Six years ago, says author Brian Evenson, he had to make a choice between his church and his art. He chose his art.

Evenson is the author of six books but may be best known in his home state as the professor who left Brigham Young University after a flap over the publication of his first book, "Altmann's Tongue." He was back in Utah this week to speak at a Friday session of the Sunstone Symposium, the annual meeting that describes itself as "faith seeking understanding." This year's event, which runs through today, is focused on the intersection of Mormonism and popular culture.

Evenson asked to be excommunicated from The Church of Jesus Christ of Latter-day Saints, he says, "not because of a profound disagreement with the doctrines of the church or because of moral differences" but because he felt he couldn't be both a writer and a Mormon. If he remained a member, he says, he found himself "too consciously weighing the church's opinion" of what he was writing. Being a member also limited "the way in which I processed emotion in my work," he says.

LDS writers, he told his audience in a talk called "Faithful to Whom: Art or the Church?" tend to self-censor. Many of those writers "are willing to ask questions to a certain point, and then they stop asking."

Evenson is now a professor at Brown University, where he chairs the program in literary arts.

"Altmann's Tongue," the book that made the BYU administration uneasy, is a collection of Poe-like short stories that are unflinching, at times macabre. What he wanted to portray, Evenson says, were situations where people responded to violence in unexpected ways.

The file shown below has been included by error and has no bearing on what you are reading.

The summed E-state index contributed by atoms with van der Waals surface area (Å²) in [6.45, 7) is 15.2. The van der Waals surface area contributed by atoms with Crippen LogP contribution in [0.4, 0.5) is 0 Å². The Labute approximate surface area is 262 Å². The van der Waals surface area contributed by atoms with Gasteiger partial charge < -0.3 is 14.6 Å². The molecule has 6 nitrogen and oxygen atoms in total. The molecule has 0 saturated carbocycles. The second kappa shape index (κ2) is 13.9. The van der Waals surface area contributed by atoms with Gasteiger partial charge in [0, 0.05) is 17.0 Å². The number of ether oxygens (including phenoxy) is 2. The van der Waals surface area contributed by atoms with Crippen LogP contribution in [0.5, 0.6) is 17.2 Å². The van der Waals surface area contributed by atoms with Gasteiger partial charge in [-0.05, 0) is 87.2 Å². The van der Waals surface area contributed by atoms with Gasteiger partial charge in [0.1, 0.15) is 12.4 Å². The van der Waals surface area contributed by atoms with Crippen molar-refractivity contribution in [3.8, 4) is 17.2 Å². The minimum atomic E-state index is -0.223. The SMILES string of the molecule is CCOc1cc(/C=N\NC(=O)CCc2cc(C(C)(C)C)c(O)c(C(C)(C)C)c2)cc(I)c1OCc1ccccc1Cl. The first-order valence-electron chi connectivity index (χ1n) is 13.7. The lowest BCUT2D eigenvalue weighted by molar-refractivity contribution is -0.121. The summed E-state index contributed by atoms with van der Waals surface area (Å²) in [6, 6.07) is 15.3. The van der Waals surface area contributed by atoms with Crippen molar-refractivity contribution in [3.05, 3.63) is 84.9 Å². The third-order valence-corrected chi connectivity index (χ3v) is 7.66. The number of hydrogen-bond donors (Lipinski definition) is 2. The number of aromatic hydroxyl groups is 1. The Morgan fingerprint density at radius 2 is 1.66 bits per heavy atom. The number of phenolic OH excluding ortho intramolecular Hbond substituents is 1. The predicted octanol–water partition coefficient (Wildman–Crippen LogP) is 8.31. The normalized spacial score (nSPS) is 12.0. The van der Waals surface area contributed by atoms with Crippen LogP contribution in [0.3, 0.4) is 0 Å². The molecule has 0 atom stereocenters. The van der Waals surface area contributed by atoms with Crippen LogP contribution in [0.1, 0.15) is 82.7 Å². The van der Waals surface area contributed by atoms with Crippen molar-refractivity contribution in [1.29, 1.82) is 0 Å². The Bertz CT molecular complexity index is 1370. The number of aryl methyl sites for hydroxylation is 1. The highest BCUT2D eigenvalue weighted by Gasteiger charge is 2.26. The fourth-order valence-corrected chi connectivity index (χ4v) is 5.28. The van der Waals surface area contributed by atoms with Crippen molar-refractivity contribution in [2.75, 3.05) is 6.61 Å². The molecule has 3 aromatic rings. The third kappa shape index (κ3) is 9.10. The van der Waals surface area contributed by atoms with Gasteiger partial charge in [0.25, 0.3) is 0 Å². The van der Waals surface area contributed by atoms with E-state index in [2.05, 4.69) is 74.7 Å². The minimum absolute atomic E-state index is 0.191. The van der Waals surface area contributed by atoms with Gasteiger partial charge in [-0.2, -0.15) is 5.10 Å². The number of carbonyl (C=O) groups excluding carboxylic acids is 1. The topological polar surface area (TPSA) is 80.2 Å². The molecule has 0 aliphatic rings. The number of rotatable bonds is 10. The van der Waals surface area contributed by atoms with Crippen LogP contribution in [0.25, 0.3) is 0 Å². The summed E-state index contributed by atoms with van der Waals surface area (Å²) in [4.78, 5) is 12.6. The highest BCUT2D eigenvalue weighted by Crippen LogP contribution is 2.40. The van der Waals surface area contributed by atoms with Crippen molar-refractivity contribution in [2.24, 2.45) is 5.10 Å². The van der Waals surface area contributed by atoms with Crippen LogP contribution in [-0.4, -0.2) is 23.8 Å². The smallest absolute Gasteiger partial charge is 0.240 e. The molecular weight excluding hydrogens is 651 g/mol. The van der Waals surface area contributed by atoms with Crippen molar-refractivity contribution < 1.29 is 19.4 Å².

As a child growing up LDS in Utah County, he was encouraged to write only positive things in his journal, he says. But what he discovered later, he says, was that his neighbors had the same struggles as people anywhere else, "even if many folks wanted to keep those problems hushed up." It was the "sense of balance, of light and dark" that fascinated him, he says.

It was an anonymous letter from a student to an LDS general authority that set in motion his eventual departure from BYU and his church. The letter accused Evenson of "writing the sort of book that was precisely the opposite of what a Mormon should write," he says. Later, his department chairman wrote a memo threatening that "further publications like it will bring repercussions." Still later, he says, the president and provost of BYU told him he had "a responsibility to members of the church to do work that will not offend them."

Evenson says he thought academic freedom would prevail but realizes now that "a religion, particularly a religion as corporate as Mormonism is, can never be reasoned with." What he has learned, he says, is that "if you decide to stand up for your own beliefs in the face of your religion, you will lose." But being challenged about his beliefs, he says, has made him a better writer.

He would like to believe, he says, "that other people might be able to do what they need to do for their writing or art and still maintain their church membership if that's what they desire. I don't think you can do it and be a typical Mormon, but I do think you can probably do it." Staying "under the radar" helps, he says.

In a question-and-answer period following Evenson's talk, several audience members noted that visual artists and musicians can more easily take risks without being censored. And, as one woman added: "There are several invisible places in the Mormon Church, and one is being an older woman."

E-mail: [email protected]